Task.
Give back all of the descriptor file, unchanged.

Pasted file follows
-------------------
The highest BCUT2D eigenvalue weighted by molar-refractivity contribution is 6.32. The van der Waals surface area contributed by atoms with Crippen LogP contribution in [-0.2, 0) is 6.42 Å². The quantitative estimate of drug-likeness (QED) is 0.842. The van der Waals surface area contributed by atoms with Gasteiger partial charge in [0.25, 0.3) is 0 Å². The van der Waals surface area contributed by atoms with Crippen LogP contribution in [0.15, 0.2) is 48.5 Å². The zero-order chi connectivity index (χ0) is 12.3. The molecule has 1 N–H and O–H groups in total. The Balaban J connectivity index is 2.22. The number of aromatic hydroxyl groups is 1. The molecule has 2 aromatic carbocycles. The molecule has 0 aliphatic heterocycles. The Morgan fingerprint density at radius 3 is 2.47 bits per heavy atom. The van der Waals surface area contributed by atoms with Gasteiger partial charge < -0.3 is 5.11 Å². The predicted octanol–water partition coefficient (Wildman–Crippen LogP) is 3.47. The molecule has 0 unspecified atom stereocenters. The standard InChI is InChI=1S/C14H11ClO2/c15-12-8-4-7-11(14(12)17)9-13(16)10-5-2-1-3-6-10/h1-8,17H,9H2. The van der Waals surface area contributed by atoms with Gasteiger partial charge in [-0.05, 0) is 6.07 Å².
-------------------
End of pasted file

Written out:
The highest BCUT2D eigenvalue weighted by molar-refractivity contribution is 6.32. The van der Waals surface area contributed by atoms with Crippen LogP contribution in [-0.2, 0) is 6.42 Å². The quantitative estimate of drug-likeness (QED) is 0.842. The van der Waals surface area contributed by atoms with Gasteiger partial charge in [0.25, 0.3) is 0 Å². The van der Waals surface area contributed by atoms with Crippen LogP contribution in [0.15, 0.2) is 48.5 Å². The zero-order chi connectivity index (χ0) is 12.3. The molecule has 1 N–H and O–H groups in total. The Balaban J connectivity index is 2.22. The number of aromatic hydroxyl groups is 1. The molecule has 2 aromatic carbocycles. The molecule has 0 aliphatic heterocycles. The Morgan fingerprint density at radius 3 is 2.47 bits per heavy atom. The van der Waals surface area contributed by atoms with Gasteiger partial charge < -0.3 is 5.11 Å². The predicted octanol–water partition coefficient (Wildman–Crippen LogP) is 3.47. The molecule has 0 unspecified atom stereocenters. The standard InChI is InChI=1S/C14H11ClO2/c15-12-8-4-7-11(14(12)17)9-13(16)10-5-2-1-3-6-10/h1-8,17H,9H2. The van der Waals surface area contributed by atoms with Gasteiger partial charge in [-0.05, 0) is 6.07 Å².